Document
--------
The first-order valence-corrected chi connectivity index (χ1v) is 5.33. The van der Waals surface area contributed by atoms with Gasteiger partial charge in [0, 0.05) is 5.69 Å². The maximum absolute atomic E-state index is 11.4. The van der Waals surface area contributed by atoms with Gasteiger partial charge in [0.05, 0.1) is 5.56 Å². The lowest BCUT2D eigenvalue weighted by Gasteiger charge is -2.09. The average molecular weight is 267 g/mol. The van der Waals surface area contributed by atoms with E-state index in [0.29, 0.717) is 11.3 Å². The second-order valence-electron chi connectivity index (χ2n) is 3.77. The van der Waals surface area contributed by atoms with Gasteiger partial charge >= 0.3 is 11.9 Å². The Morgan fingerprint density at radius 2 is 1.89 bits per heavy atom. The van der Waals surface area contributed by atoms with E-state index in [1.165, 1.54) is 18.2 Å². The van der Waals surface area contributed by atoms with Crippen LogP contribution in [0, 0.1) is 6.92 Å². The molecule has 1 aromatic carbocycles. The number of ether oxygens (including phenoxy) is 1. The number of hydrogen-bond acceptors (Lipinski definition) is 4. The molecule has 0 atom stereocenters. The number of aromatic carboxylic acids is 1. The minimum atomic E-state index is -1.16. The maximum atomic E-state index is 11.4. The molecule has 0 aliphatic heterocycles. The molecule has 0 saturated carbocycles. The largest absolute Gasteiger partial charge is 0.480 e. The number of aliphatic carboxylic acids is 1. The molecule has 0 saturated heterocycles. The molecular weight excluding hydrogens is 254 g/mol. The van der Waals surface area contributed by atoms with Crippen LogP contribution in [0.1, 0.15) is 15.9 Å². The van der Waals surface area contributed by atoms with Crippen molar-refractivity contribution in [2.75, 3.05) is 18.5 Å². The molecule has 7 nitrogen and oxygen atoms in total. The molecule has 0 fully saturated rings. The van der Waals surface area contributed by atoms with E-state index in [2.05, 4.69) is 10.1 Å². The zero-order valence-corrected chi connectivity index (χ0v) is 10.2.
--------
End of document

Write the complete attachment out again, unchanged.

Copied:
The first-order valence-corrected chi connectivity index (χ1v) is 5.33. The van der Waals surface area contributed by atoms with Gasteiger partial charge in [0, 0.05) is 5.69 Å². The maximum absolute atomic E-state index is 11.4. The van der Waals surface area contributed by atoms with Gasteiger partial charge in [0.05, 0.1) is 5.56 Å². The lowest BCUT2D eigenvalue weighted by Gasteiger charge is -2.09. The average molecular weight is 267 g/mol. The van der Waals surface area contributed by atoms with E-state index in [0.29, 0.717) is 11.3 Å². The second-order valence-electron chi connectivity index (χ2n) is 3.77. The van der Waals surface area contributed by atoms with Gasteiger partial charge >= 0.3 is 11.9 Å². The Morgan fingerprint density at radius 2 is 1.89 bits per heavy atom. The van der Waals surface area contributed by atoms with E-state index in [1.165, 1.54) is 18.2 Å². The van der Waals surface area contributed by atoms with Crippen LogP contribution in [0, 0.1) is 6.92 Å². The molecule has 1 aromatic carbocycles. The number of ether oxygens (including phenoxy) is 1. The number of hydrogen-bond acceptors (Lipinski definition) is 4. The molecule has 0 atom stereocenters. The number of aromatic carboxylic acids is 1. The minimum atomic E-state index is -1.16. The maximum atomic E-state index is 11.4. The molecule has 0 aliphatic heterocycles. The molecule has 0 saturated carbocycles. The largest absolute Gasteiger partial charge is 0.480 e. The number of aliphatic carboxylic acids is 1. The molecule has 0 saturated heterocycles. The molecular weight excluding hydrogens is 254 g/mol. The van der Waals surface area contributed by atoms with Crippen LogP contribution in [0.1, 0.15) is 15.9 Å². The van der Waals surface area contributed by atoms with Crippen molar-refractivity contribution in [2.75, 3.05) is 18.5 Å². The molecule has 7 nitrogen and oxygen atoms in total. The molecule has 0 fully saturated rings. The van der Waals surface area contributed by atoms with E-state index in [2.05, 4.69) is 10.1 Å². The zero-order valence-corrected chi connectivity index (χ0v) is 10.2.